See also: Part 2: Nice Apps from F-Droid
Standard Android is bad: not only is its source not available, it also spies on you—through many apps that are often preinstalled by vendors or provides as well as the operating system itself.
Over the past year I’ve eliminated nearly all non-free (as in Freedom) components on my Nexus 5 and replaced them with Free Software—software that respects your rights and freedoms.
A word of advice: If you plan to free your device as well, there is no need to do it all at once. Start by replacing isolated programs one-by-one and your ride will be much smoother.
This is my blogpost about this topic. There are many like it, but this one is mine.
The core of Android is Free Software. One of the major distributions of it is LineageOS, formerly CyanogenMod. Installing it (or any other AOSP distro) requires you to unlock your bootloader and flashing the ROM. If you are doing this the first time, make sure to make a backup, as unlocking the bootloader will erase your memory.
One of the (in my opinion) greatest advantages of LineageOS, besides providing a mostly standard feeling and looking experience, are their privacy enhancements. You can individually block apps (even system apps) from accessing your location, contacts, messages and whatnot. You’ll be surprised just how many applications are siphoning off your personal data.
By default, LineageOS does not install any of Google’s Apps (Play Store, Youtube, Search App, etc.pp.). More on that later.
Replacing proprietary apps is probably the hardest change usability-wise: Alternatives aren’t the original, of course.
Getting them is very easy: F-Droid is a community-run project that provides an App Store, as well as manages a repository of spyware-free and Open Source software.
This repository contains a vast range of useful programs. And if you are missing one, you can submit apps for inclusion. If you are stuck, their forums are a great place to get help.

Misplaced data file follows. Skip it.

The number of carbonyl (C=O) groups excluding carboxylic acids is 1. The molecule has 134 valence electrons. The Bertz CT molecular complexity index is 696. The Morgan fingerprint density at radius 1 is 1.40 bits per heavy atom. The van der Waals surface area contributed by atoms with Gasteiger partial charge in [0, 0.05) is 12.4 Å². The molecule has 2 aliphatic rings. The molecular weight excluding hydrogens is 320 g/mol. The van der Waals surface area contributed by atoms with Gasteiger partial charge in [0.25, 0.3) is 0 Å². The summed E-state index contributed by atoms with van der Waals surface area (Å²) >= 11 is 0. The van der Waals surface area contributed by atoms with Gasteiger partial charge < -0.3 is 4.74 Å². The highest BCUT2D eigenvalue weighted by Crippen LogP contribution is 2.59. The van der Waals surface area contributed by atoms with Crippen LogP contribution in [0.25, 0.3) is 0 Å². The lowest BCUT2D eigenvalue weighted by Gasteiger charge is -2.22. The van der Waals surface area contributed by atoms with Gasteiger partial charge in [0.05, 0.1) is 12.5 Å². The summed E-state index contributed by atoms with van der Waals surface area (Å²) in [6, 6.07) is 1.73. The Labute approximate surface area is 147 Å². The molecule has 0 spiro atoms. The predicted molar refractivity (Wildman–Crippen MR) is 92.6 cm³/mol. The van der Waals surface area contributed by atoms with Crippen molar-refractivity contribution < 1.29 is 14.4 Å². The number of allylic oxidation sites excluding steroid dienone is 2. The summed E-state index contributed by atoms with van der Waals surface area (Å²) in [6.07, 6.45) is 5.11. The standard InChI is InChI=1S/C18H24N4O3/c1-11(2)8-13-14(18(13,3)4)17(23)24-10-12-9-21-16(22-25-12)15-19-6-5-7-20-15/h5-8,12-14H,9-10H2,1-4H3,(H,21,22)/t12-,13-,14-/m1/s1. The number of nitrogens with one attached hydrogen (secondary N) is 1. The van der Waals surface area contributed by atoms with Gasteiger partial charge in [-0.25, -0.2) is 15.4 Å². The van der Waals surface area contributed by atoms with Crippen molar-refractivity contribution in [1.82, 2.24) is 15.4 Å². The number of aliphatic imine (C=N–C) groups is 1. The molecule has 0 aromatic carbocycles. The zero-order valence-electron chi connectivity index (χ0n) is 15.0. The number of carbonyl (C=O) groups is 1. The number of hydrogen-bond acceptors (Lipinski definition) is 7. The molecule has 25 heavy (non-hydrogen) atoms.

Some interesting and useful apps will be discussed in part two of this series
Google has moved many of the functionality you have grown accustomed to into their proprietary Google Play Services. This includes for example the map widget you see embedded into many applications, high resolution Geolocation, as well as tracking and advertisement functionality.
Abstaining from using them is—from a privacy perspective—your best option, although this comes with some caveats.
There are ways to reintroduce the useful parts of its functionality with microG, although this project is in an early stage of development. In case you need access to the Play Store, the app Yalp (available from F-Droid) is your friend.
In case you can’t live without Google’s proprietary services (for example because an app you’re using requires them), you can use the (improperly named) OpenGApps package to install it (and other Google apps), if you must. Be aware though, that this enables Big Goog’ to spy on you, so you might want to remove them again later on (this is the approach I’ve taken).
Not everything will work out of the box. Be prepared to spend a little bit of time researching beforehand.
Recently, installing alternative versions of Android on the latest phones has gotten harder, because vendors actively try to prevent you from unlocking your bootloader. The LineageOS compatibility list is a good starting point, as well as forums like XDA developers.
If you’re finding replacements for proprietary apps, they might not have 100% of the features or a different UI. Many projects are happy to receive feedback; and F-Droid links you to their bug tracker.
Sadly, many device manufacturers and their suppliers don’t play along nicely with the Free Software community: they don’t publish sources.
This is especially bad when chipset vendors don’t disclose their sources (and violate the GPL with it), because this means, you are stuck with the kernel version your device shipped with. And such a kernel can be very old: my Nexus 5 still runs Linux 3.4.0 from 2012—that’s over a year before the phone was released!
Not being able to upgrade your kernel comes with security risks, of course. Some of those might be patched by the LineageOS team, but many (most?) will probably go unnoticed. LineageOS provided a tracker for the vulnerabilities discovered in their kernels, which was depressing. (It is now offline due to inaccuracy problems)